I don’t often do articles on television shows because only a truly superb series can inspire me to promote it. My very first figmentum was a review of Penny Dreadful on Showtime (see here and here). In a subsequent figmentum, I raved about the Netflix series Daredevil (see here). Given what those two series say about my taste in entertainment, you may find it surprising that I would now feel inspired to rave about Feud: Bette and Joan (see here) which is currently playing on FX (preview here).
To sum it up in typical Hollywood fashion: Feud delivers a spicy pair of dishes!
The 8 episode series recreates the bitterly tempestuous rivalry between the legendary actresses Bette Davis (see here) and Joan Crawford (see here). Screen icon Bette Davis is portrayed with masterfully understated brilliance by Susan Sarandon (see here). Sarandon exquisitely captures the quirky but many-layered personality of Davis without succumbing to portraying her as the caricature of the actress that has been depicted through innumerable movie and cartoon parodies. Jessica Lange (see here) delivers an equally brilliant performance, fearlessly inhabiting a bitter and ever-acting Joan Crawford, desperately clinging to old grudges and her fading superstar status.
The series doesn’t rely only upon these great lead performances. The 1960’s sets are recreated with impeccable attention to detail and the supporting cast is just wonderful. Catherine Zeta Jones is radiant as always in her portrayal of Davis’ friend Olivia de Havilland. Kathy Bates is believably engaging as actress Joan Blondell and Alfred Molina resonates as the beleaguered film director Robert Aldrich. Judy Davis is shamelessly scheming as gossip columnist Hedda Hopper and Jackie Hoffman delivers a comically low key performance as Crawford’s Lady Friday, Manacita. Many other classic stars make “cameo” appearances.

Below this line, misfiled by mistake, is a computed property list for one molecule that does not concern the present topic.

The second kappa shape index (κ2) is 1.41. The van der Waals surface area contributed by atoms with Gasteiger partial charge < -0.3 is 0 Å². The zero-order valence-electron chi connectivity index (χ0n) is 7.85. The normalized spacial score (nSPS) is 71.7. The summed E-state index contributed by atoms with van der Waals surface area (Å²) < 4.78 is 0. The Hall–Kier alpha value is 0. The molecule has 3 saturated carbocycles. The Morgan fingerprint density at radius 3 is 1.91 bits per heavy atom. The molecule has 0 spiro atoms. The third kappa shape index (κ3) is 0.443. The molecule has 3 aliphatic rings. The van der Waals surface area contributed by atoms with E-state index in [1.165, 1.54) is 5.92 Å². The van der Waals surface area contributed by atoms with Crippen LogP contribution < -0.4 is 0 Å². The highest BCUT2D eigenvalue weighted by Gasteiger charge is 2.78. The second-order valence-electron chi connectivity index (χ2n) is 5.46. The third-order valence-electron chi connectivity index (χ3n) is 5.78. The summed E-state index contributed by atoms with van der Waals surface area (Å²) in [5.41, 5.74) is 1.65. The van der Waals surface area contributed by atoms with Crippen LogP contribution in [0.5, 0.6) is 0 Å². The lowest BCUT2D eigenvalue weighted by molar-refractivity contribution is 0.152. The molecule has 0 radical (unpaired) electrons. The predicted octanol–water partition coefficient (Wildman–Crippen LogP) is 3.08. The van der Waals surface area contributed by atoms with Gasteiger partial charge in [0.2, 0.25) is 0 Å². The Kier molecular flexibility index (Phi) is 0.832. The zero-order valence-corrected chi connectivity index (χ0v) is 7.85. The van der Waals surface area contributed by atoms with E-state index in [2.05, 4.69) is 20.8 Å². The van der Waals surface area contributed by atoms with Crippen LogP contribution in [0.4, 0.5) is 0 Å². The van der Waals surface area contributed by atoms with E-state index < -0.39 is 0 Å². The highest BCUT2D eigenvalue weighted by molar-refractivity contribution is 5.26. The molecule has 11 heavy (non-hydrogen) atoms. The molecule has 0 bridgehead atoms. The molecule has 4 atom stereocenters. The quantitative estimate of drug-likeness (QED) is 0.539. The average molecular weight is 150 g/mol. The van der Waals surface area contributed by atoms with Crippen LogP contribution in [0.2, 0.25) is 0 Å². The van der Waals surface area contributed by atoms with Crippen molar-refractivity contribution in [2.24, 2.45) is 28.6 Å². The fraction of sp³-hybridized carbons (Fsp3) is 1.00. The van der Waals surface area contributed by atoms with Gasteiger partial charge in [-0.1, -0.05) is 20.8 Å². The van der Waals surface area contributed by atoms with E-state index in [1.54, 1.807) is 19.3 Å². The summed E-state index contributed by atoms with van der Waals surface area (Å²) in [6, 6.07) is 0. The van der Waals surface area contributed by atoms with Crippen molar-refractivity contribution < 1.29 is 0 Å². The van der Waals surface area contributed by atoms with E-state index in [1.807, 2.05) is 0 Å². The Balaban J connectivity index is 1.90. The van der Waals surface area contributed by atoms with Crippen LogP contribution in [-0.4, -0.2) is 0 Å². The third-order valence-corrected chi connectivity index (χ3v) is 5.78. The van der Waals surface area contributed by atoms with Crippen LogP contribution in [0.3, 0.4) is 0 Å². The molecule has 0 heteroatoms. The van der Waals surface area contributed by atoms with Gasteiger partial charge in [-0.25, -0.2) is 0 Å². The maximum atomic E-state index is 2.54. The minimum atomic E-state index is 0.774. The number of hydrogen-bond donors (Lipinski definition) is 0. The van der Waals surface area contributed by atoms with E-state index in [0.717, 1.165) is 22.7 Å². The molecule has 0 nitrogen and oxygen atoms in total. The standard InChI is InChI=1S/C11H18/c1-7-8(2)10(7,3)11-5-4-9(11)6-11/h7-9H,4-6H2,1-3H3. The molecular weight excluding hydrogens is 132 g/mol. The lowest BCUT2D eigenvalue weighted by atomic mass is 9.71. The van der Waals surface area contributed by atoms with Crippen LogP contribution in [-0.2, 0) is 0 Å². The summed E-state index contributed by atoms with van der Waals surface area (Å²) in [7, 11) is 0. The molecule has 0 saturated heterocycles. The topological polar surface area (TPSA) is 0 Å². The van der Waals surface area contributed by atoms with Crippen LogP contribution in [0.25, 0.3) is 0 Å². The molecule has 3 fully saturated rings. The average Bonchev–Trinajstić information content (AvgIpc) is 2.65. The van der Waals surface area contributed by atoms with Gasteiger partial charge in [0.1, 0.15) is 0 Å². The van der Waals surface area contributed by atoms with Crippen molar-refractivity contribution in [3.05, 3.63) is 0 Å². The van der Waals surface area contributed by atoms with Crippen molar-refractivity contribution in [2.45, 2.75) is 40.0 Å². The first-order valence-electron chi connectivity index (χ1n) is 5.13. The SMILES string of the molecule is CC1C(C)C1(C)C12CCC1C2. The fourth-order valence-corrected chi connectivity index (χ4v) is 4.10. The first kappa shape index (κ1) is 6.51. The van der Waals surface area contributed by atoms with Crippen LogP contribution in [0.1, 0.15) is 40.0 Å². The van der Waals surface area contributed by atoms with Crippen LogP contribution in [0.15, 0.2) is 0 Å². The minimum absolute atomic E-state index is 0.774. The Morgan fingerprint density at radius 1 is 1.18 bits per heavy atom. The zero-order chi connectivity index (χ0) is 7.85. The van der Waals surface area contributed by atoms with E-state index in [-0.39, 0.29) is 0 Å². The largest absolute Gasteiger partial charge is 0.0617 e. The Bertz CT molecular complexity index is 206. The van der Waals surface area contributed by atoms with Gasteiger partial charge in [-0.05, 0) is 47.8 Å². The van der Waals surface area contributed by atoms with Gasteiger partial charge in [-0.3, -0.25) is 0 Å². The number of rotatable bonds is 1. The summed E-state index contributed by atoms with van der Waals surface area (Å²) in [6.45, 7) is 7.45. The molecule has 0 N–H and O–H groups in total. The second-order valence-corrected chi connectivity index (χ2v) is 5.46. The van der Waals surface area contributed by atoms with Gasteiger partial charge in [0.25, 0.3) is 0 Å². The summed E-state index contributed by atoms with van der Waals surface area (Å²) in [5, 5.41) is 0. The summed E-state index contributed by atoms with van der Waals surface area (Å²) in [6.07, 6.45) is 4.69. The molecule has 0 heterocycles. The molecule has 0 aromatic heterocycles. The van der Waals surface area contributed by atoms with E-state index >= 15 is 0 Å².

Here’s the other thing about Feud that I really appreciate. Whenever I see a movie or television show that is “based on actual events,” I immediately do some research to fact-check the accuracy of the dramatization. In the vast majority of these recreations, the film proves to be about as realistic as an animated George Washington confessing to his father that he cut down the cherry tree. Feud, however, appears to be meticulously researched and faithfully recreated. Despite some relatively minor historical nits (see here), the series seems to be spot-on in style, substance, and sequence.
In fact, I find that one of the biggest flaws in historical films is that they under-dramatize the reality of the actual events. For the most part, reality is just too raw, too disturbing to depict on film. If real events were shown as they actually happened, most viewers would turn away in disbelief and/or revulsion. Truth is indeed more difficult to believe than fiction. While Feud is presumably somewhat sanitized, it doesn’t shirk away from raw emotions and ugly behaviors.
Feud is both a comedy and a tragedy. You want to laugh at the over-the-top behaviors of these people but you can’t because their feelings and motivations hit way too close to the heart.
Check out Feud. I hope you enjoy it as much as I am. This is the kind of great filmmaking that we should all support.